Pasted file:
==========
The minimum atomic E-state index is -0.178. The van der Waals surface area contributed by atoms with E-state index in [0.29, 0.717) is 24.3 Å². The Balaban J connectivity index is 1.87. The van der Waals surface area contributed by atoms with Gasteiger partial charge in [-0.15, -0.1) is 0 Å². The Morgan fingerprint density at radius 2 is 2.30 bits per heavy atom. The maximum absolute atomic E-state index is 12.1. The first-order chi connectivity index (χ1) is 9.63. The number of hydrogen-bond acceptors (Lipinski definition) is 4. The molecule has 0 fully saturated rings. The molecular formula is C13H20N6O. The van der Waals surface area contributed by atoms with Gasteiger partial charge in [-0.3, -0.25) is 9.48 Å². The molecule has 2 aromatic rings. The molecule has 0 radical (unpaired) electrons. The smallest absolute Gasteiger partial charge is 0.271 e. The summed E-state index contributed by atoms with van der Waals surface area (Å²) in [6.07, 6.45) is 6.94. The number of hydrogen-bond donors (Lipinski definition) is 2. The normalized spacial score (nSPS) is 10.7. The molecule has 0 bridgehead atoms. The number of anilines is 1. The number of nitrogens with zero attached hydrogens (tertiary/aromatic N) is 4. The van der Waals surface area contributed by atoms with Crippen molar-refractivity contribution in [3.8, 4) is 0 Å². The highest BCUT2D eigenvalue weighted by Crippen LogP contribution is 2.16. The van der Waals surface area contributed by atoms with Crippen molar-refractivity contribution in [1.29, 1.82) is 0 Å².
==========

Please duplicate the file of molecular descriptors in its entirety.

The minimum atomic E-state index is -0.178. The van der Waals surface area contributed by atoms with E-state index in [0.29, 0.717) is 24.3 Å². The Balaban J connectivity index is 1.87. The van der Waals surface area contributed by atoms with Gasteiger partial charge in [-0.15, -0.1) is 0 Å². The Morgan fingerprint density at radius 2 is 2.30 bits per heavy atom. The maximum absolute atomic E-state index is 12.1. The first-order chi connectivity index (χ1) is 9.63. The number of hydrogen-bond acceptors (Lipinski definition) is 4. The molecule has 0 fully saturated rings. The molecular formula is C13H20N6O. The van der Waals surface area contributed by atoms with Gasteiger partial charge in [-0.3, -0.25) is 9.48 Å². The molecule has 2 aromatic rings. The molecule has 0 radical (unpaired) electrons. The smallest absolute Gasteiger partial charge is 0.271 e. The summed E-state index contributed by atoms with van der Waals surface area (Å²) in [6.07, 6.45) is 6.94. The number of hydrogen-bond donors (Lipinski definition) is 2. The normalized spacial score (nSPS) is 10.7. The molecule has 0 bridgehead atoms. The number of anilines is 1. The number of nitrogens with zero attached hydrogens (tertiary/aromatic N) is 4. The van der Waals surface area contributed by atoms with Crippen molar-refractivity contribution in [3.8, 4) is 0 Å². The highest BCUT2D eigenvalue weighted by Crippen LogP contribution is 2.16. The van der Waals surface area contributed by atoms with Crippen molar-refractivity contribution in [1.29, 1.82) is 0 Å².